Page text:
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Extension Entomology

Tag: June

Green June Beetles: Out-and-About

— by Dr. Raymond Cloyd

Green June beetle (Cotinis nitida) adults are actively flying around and “bumping” into people and objects. Adults are 3/4 to 1.0 inches in length, and velvety-green, tinged with yellow-brown coloration (Figure 1).

IMG_6145
Fig 1: Close-up of adult green June beetle.

Green stripes with yellow-orange margins extend lengthwise on the front wings. The underside of the body is distinctly shiny and metallic green or gold. Adults fly like “dive bombers” over turfgrass for several weeks in mid-summer. The green June beetle has a one-year life cycle, and overwinters as a mature larva (grub). Adults emerge in late-June and are active during the day, resting at night on plants or in thatch. The adults produce a sound that resembles that of bumble bees.  Adults will feed on ripening fruits (Figure 2) and may occasionally feed on plant leaves.

Fig 2: Adult green June beetle feeding on fruit.
Fig 2: Adult green June beetle feeding on fruit.

The male beetles swarm in the morning, “dive bombing” to-and-fro above the turfgrass searching for females that are located in the turfgrass (they are desperately seeking a mate. Females emit a pheromone that attracts males. Eventually, clusters of beetles will be present on the surface of the soil or turfgrass with several males attempting to mate with a single female (I think this qualifies as an “insect orgy.” Mated females that have survived the experience lay a cluster of 10 to 30 eggs into moist soil that contains an abundance of organic matter. Eggs hatch in about 2 weeks in early August and the young larvae feed near the soil surface. The larvae feed primarily on organic matter including thatch and grass-clippings; preferring soils that are excessive moist. Larvae are 3/8 (early instars) to 1.5 (later instars) inches in length, and exhibit a strange behavioral trait—they crawl on their back (Figure 3) because that they have a constant itch.

Fig 3: Larva (grub) of green June beetle crawling on its back.
Fig 3: Larva (grub) of green June beetle crawling on its back.

 

European Fruit Lecanium Scale: Adding a “Decorative Touch” to Bald Cypress

–by Dr. Raymond Cloyd

The European fruit lecanium scale (Parthenolecanium cornii) is quite noticeable on bald cypress (Taxodium distichum) twigs and branches. The damage associated with this scale, which depends on the extensiveness of the infestation, includes plant stunting and wilting. The European fruit lecanium scale is a soft scale, so honeydew (a sticky, clear liquid) will be produced during feeding. The honeydew serves as a substrate for black sooty mold and attracts ants. In addition, honeydew can drip onto vehicles parked underneath infested trees leaving unsightly residue.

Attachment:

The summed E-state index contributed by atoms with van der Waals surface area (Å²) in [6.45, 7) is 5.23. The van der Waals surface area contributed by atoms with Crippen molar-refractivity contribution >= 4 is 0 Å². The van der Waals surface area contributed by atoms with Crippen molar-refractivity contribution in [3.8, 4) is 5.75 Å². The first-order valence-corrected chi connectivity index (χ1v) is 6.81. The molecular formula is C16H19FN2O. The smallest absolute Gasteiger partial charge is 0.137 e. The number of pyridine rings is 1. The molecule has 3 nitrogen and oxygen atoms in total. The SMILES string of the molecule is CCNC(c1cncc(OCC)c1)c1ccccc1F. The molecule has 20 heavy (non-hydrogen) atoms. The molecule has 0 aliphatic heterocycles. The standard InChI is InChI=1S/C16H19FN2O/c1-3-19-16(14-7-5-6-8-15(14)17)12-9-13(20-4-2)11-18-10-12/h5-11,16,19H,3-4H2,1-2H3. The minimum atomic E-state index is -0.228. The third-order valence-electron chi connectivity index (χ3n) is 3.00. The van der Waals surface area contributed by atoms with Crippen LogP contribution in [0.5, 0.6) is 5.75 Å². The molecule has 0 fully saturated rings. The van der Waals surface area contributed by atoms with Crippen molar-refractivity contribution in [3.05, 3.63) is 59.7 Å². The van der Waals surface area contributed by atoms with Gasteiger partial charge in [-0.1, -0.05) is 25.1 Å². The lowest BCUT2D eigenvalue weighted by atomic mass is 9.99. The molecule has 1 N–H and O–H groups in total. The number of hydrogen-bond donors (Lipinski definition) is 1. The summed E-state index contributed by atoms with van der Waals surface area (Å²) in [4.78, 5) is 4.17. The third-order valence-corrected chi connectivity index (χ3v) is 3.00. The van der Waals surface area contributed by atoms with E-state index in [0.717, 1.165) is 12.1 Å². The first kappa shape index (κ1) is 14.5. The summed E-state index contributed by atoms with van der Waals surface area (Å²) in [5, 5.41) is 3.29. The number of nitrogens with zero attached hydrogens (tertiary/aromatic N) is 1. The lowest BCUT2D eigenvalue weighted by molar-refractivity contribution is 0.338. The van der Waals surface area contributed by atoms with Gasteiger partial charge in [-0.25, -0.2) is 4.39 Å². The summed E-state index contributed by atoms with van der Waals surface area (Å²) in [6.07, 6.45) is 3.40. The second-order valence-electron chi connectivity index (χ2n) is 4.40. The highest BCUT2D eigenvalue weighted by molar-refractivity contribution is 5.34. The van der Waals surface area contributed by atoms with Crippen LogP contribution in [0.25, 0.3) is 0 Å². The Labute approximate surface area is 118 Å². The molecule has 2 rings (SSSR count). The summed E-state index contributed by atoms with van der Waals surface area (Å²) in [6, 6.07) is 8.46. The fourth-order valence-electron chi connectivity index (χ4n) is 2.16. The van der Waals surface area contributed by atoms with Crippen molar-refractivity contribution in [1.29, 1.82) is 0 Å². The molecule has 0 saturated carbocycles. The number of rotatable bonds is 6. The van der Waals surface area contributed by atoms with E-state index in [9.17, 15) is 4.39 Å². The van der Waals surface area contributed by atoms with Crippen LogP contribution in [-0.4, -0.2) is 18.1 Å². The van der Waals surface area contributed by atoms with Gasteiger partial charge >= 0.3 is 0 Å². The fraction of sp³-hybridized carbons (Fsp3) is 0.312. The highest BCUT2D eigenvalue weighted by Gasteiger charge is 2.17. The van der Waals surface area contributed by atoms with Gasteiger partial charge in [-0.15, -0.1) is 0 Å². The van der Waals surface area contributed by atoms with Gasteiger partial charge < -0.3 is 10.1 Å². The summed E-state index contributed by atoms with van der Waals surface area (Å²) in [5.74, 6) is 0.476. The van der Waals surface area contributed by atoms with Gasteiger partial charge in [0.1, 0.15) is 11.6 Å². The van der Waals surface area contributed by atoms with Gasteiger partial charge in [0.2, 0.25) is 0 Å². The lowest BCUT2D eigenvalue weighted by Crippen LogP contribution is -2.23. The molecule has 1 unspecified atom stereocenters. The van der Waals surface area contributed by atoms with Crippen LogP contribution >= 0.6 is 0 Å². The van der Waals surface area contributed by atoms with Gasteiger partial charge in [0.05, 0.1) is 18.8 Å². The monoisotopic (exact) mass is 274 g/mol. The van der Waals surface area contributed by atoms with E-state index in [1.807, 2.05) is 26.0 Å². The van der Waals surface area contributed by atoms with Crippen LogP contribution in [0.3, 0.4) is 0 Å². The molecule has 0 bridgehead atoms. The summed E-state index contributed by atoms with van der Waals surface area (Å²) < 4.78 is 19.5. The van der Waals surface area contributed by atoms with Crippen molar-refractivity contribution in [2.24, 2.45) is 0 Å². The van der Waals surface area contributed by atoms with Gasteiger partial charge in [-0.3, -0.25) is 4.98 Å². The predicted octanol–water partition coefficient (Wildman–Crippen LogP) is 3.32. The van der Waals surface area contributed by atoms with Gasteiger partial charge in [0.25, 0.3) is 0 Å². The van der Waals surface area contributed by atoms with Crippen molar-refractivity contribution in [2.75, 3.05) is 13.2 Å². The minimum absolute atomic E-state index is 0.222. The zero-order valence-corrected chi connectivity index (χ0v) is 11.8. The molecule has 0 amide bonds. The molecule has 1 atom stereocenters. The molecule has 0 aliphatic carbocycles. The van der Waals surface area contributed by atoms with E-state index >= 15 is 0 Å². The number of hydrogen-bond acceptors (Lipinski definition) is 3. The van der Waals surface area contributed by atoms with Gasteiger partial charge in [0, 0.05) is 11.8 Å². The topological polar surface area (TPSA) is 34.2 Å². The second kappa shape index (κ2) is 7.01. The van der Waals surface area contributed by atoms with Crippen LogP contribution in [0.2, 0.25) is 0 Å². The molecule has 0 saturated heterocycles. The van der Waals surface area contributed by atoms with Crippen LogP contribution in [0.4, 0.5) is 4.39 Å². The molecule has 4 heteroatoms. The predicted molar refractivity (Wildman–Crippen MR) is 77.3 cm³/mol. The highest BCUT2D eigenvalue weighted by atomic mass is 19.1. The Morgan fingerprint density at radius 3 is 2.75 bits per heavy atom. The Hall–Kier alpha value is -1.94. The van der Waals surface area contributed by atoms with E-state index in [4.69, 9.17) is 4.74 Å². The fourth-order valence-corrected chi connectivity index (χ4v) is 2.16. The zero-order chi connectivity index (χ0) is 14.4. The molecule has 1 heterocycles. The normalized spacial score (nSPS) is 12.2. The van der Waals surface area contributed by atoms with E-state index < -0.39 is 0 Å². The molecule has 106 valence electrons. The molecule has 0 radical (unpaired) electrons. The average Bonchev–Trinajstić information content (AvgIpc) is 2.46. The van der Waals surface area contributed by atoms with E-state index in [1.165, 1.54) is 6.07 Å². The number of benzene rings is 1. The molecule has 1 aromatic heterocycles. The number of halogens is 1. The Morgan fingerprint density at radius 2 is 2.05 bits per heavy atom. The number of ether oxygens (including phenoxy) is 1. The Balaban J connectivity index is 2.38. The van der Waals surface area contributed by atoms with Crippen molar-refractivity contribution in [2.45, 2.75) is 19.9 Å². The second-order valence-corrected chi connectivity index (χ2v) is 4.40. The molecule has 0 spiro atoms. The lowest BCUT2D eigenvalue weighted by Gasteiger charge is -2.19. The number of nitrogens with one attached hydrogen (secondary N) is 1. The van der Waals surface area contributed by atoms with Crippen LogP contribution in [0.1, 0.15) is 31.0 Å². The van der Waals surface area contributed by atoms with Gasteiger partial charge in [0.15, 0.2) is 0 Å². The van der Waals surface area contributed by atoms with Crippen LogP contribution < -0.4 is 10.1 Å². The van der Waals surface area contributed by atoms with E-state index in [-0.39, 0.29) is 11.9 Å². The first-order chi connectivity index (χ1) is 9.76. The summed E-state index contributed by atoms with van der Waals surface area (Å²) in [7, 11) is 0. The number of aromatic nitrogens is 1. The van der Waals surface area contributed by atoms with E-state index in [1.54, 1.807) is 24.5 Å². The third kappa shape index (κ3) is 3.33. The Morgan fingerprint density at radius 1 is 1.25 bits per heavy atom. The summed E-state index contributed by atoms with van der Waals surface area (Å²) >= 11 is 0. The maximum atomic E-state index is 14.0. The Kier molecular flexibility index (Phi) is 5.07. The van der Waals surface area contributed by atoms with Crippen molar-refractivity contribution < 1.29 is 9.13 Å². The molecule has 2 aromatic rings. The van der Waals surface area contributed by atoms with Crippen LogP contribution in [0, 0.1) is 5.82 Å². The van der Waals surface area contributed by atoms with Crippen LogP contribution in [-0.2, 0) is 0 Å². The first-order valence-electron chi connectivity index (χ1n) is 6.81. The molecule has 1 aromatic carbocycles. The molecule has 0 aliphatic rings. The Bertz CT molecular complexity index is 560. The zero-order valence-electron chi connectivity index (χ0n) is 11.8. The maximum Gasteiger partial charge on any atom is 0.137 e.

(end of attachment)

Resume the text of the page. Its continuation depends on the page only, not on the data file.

The scales are dark brown, 1/8 to 1/4 inches in diameter (Figures 1 and 2). Some scales may have white markings on the body. European fruit lecanium scale overwinters as an immature on twigs and branches with maturing occurring in spring. In May and June, females lay many eggs underneath their bodies. In June eggs hatch into small tan-colored crawlers. The duration of an egg hatch can last several days depending on the temperature. Crawlers migrate to leaf undersides and subsequently feed on plant fluids until late summer. At that point, the crawlers migrate back onto twigs and branches to complete their development the following spring. There is one generation per year in Kansas.

Figure 2. MatureEuropeanFruitLecaniumScaleonBaldCypressMay2016 Figure 1. MatureEuropeanFruitLecaniumScalesonBaldCypressMay2016
Figure 1 & 2: Mature European Fruit Lecanium Scale on Bald Cypress

Management of European fruit lecanium scale primarily involves timely applications of insecticides. Applications should be made when crawlers are present because the crawlers are most vulnerable life stage to insecticide sprays. Mature scales possess a shell-like covering that protects them from exposure to insecticides. Repeat applications will be required as the eggs do not all hatch simultaneously but may hatch over a three to four-week period. The most appropriate time to apply insecticides is in late June to early July when the crawlers are feeding on leaves; thus enhancing their exposure to any spray residues. There are a number of insecticides, with contact activity that are effective in suppressing populations of the European fruit lecanium scale. However, many have broad-spectrum activity and will kill many natural enemies including: parasitoids and predators. In fact, most out-breaks of scale insects are caused by the indiscriminate use of pesticides (insecticides and miticides). Therefore, always read the label and exercise caution when applying any pesticide. In the winter, dormant oils can be applied to kill overwintering scales by means of suffocation.

I need to acknowledge Jeff Otto of Wichita, KS for bringing to my attention that European fruit lecanium scale was active. I have also observed infestations in Manhattan, KS.

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